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Protein discovered that keeps hemoglobin in balance

Hematology researchers at The Childrens Hospital of Philadelphia have discovered a gene and its associated protein that may have major implications for red blood cell formation, specifically for hemoglobin, which carries oxygen in red blood cells. Understanding how this protein functions may eventually lead to novel treatments for the hemoglobin-related blood disease, thalassemia.

Thalassemia is a group of related inherited disorders that together are the most common single-gene disease known. The most severe form of the disease, beta thalassemia major, affects 300,000 patients worldwide.

Thalassemia results from an imbalance between two proteins in hemoglobin, called alpha and beta globin. An excess of either type of protein is toxic, causing thalassemia symptoms including poor growth, fatigue, bone damage, or skin ulcers. The newly found protein, alpha hemoglobin stabilizing protein (AHSP), binds to free alpha globin and prevents it from forming a precipitate that damages red blood cells.

AHSP acts as a chaperone molecule a chemical that helps another protein to fold or unfold, said Mitchell Weiss, M.D., Ph.D., a pediatric hematologist at The Childrens Hospital of Philadelphia, and senior author of the paper, published in the June 13 issue of Nature. Here it makes free alpha globin stable and prevents its deleterious effects.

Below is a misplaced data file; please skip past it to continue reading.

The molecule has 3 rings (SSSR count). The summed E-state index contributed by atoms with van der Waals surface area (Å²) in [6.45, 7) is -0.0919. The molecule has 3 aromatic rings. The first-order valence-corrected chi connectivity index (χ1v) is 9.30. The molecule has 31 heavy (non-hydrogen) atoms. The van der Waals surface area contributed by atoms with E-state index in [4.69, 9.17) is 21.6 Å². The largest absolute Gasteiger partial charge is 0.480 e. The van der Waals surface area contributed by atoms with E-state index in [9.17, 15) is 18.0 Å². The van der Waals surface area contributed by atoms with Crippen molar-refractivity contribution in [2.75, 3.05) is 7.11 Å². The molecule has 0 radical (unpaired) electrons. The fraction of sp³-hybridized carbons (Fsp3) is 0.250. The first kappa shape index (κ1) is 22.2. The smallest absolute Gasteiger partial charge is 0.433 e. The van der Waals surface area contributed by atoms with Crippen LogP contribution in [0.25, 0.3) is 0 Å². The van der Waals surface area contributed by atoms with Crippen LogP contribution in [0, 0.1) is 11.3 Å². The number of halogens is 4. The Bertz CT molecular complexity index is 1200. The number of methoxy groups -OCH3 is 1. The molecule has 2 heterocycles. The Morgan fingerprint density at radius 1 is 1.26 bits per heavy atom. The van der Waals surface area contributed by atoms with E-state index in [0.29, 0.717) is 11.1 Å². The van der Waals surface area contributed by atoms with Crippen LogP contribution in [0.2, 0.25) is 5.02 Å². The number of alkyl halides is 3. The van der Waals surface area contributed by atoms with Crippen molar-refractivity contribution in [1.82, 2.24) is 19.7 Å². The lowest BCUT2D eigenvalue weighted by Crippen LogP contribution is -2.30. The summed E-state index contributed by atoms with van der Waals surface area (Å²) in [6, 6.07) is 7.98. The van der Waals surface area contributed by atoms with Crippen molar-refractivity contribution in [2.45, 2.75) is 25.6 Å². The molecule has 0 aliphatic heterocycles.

Dr. Weiss team suspected that AHSP, by preventing free alpha hemoglobin from precipitating within red blood cells, protects the cells from injury. To test that hypothesis, the researchers developed knockout mice, animals genetically engineered to lack the gene that produces AHSP. Those mice showed blood abnormalities similar to those found in mice with thalassemia.

AHSPs protective role could explain how some patients who carry the genetic trait for beta thalassemia have mild disease and few symptoms even though their bodies produce more alpha than beta globin. By binding to free alpha globin, AHSP ma
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Contact: John Ascenzi
Ascenzi@email.chop.edu
215-590-7332
Children's Hospital of Philadelphia
12-Jun-2002


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